I just read the book CHANGE YOUR CLOTHES CHANGE YOUR LIFE because you can't go naked by George Brescia. This is a book on personal style. A skill that many fashion designers (including myself) lack. It’s a sad truth. Many fashion designers aren’t any better at dressing themselves than Joe Schmo in accounting.
I thought being a fashion designer made it ok to not dress well. Because my schoolmates, and after that, coworkers weren’t dressing well. My excuse was that I was just fitting in with the ‘fashion designer crowd.’ Enough is enough. I’m 31 tomorrow, and I’ve run out of excuses.
It’s an undeniable fact that attractive people are treated better in life. There are many factors that contribute to physical appearance. Some we can't easily change, like the color of our skin, or eyes. Maybe even hair if you’re not into chemical dyes. Facial features, like the shape of our nose, lips, eyes, ears. And there are some things we can change, like clothing. Take advantage of this. Why you ask? Because clothing covers an enormous amount of your body, and all it takes is some thought (and maybe a small budget) to improve. And, as George B says “because you can’t go naked.”
Do a test. Go outside in your sweats. A coffee run, whatever. The next day, do the exact same route in your best outfit, and see how people respond to you. Life is just easier when you look good. This goes for the inside and out. When you’re dressed well, you feel more confident, which shows through your energy, and people notice. I’ve definitely experienced this first-hand.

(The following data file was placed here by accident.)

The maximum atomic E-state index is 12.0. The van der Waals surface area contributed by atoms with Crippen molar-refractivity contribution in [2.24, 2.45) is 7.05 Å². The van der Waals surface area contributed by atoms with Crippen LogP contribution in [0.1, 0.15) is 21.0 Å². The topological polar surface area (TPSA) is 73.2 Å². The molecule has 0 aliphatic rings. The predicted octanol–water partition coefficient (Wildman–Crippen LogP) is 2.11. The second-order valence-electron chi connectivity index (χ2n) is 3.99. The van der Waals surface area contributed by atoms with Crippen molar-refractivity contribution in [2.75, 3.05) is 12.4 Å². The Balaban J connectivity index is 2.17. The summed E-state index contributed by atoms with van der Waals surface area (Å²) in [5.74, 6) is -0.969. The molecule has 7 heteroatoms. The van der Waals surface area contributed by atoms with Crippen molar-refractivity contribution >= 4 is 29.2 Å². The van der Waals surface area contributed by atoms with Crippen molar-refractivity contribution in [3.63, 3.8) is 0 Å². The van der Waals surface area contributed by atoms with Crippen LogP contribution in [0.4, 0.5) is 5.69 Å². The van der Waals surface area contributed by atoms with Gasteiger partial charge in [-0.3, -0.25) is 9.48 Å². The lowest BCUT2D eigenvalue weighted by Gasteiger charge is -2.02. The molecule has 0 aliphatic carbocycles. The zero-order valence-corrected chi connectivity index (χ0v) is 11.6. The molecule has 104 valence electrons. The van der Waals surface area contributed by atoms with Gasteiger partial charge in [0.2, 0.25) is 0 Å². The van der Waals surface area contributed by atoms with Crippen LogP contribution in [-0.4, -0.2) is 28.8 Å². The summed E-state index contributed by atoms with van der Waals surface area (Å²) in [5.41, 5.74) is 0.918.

I've found, when people notice me, they tend to give me more room, a larger personal bubble if you will, while in public. Being a very small person, I often have people running me over on the sidewalk, or smacking me in the face with purses or hair whips. When I'm dressed better, fellow pedestrians actually take the time to go around me than over me, because they notice me. So I've convinced myself it's actually safer for me to dress better. I relate it to my 'fancy car theory.' When you're driving, and there's a Ferrari near you, your instinct is to probably give that car some space. Most people aren't going to tailgate or cut in front of a Ferrari. Nobody wants to hit something that's expensive or important. Those same instincts seem to apply in pedestrian traffic.
In a place like NYC, the biggest small-town island you've ever imagined, you can easily cross paths with 1,000 people in a single day. This can include fellow subway passengers, fellow pedestrians, coworkers, gym mates, and dinner dates. Some of them you’ll spend a few hours with. Some you’ll only have a passing glance on the street. But they all see you. And they’re all making judgements about your physical appearance.
As George B says, “Your self-presentation in the workplace can have serious ramifications on your influence, your salary, and ultimately on your success.”